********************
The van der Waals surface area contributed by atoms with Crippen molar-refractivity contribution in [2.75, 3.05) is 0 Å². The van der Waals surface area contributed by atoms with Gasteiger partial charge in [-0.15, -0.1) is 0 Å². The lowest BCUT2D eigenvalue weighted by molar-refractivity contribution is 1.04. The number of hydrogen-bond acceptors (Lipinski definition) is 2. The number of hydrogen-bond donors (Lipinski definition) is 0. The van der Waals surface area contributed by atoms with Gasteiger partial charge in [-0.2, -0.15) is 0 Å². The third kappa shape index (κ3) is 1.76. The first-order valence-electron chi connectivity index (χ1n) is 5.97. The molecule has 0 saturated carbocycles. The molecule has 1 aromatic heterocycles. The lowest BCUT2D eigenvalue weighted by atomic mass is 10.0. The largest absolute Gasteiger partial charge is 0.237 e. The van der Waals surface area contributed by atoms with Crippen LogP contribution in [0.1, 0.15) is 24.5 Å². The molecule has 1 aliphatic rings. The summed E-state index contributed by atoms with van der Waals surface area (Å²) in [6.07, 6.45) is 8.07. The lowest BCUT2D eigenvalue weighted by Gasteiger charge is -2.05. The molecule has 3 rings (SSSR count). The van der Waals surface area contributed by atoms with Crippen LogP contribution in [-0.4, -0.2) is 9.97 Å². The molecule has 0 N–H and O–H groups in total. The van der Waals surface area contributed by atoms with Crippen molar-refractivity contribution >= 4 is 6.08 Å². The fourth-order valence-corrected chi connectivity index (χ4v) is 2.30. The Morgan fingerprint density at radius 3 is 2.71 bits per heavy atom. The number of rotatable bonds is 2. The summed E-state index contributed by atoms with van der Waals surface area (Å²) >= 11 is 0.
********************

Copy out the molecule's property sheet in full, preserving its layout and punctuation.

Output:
The van der Waals surface area contributed by atoms with Crippen molar-refractivity contribution in [2.75, 3.05) is 0 Å². The van der Waals surface area contributed by atoms with Gasteiger partial charge in [-0.15, -0.1) is 0 Å². The lowest BCUT2D eigenvalue weighted by molar-refractivity contribution is 1.04. The number of hydrogen-bond acceptors (Lipinski definition) is 2. The number of hydrogen-bond donors (Lipinski definition) is 0. The van der Waals surface area contributed by atoms with Gasteiger partial charge in [-0.2, -0.15) is 0 Å². The third kappa shape index (κ3) is 1.76. The first-order valence-electron chi connectivity index (χ1n) is 5.97. The molecule has 0 saturated carbocycles. The molecule has 1 aromatic heterocycles. The lowest BCUT2D eigenvalue weighted by atomic mass is 10.0. The largest absolute Gasteiger partial charge is 0.237 e. The van der Waals surface area contributed by atoms with Crippen LogP contribution in [0.1, 0.15) is 24.5 Å². The molecule has 1 aliphatic rings. The summed E-state index contributed by atoms with van der Waals surface area (Å²) in [6.07, 6.45) is 8.07. The lowest BCUT2D eigenvalue weighted by Gasteiger charge is -2.05. The molecule has 3 rings (SSSR count). The van der Waals surface area contributed by atoms with Crippen LogP contribution in [-0.4, -0.2) is 9.97 Å². The molecule has 0 N–H and O–H groups in total. The van der Waals surface area contributed by atoms with Crippen molar-refractivity contribution >= 4 is 6.08 Å². The fourth-order valence-corrected chi connectivity index (χ4v) is 2.30. The Morgan fingerprint density at radius 3 is 2.71 bits per heavy atom. The number of rotatable bonds is 2. The summed E-state index contributed by atoms with van der Waals surface area (Å²) >= 11 is 0.